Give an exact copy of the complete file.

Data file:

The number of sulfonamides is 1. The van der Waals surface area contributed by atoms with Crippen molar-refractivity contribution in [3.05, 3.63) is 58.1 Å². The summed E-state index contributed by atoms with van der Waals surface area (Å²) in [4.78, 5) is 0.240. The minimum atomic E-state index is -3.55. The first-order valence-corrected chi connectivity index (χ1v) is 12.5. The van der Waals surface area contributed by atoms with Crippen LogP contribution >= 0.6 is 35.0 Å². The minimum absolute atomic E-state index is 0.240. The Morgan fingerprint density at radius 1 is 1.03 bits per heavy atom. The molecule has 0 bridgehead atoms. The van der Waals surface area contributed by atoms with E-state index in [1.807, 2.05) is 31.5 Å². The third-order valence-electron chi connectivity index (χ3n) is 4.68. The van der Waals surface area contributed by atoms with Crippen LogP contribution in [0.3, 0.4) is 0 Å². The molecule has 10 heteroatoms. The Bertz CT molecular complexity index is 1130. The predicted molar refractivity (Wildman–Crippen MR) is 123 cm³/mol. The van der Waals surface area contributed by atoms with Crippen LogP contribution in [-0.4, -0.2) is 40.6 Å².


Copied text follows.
The number of sulfonamides is 1. The van der Waals surface area contributed by atoms with Crippen molar-refractivity contribution in [3.05, 3.63) is 58.1 Å². The summed E-state index contributed by atoms with van der Waals surface area (Å²) in [4.78, 5) is 0.240. The minimum atomic E-state index is -3.55. The first-order valence-corrected chi connectivity index (χ1v) is 12.5. The van der Waals surface area contributed by atoms with Crippen LogP contribution >= 0.6 is 35.0 Å². The minimum absolute atomic E-state index is 0.240. The Morgan fingerprint density at radius 1 is 1.03 bits per heavy atom. The molecule has 0 bridgehead atoms. The van der Waals surface area contributed by atoms with E-state index in [1.807, 2.05) is 31.5 Å². The third-order valence-electron chi connectivity index (χ3n) is 4.68. The van der Waals surface area contributed by atoms with Crippen LogP contribution in [0.3, 0.4) is 0 Å². The molecule has 10 heteroatoms. The Bertz CT molecular complexity index is 1130. The predicted molar refractivity (Wildman–Crippen MR) is 123 cm³/mol. The van der Waals surface area contributed by atoms with Crippen LogP contribution in [-0.4, -0.2) is 40.6 Å².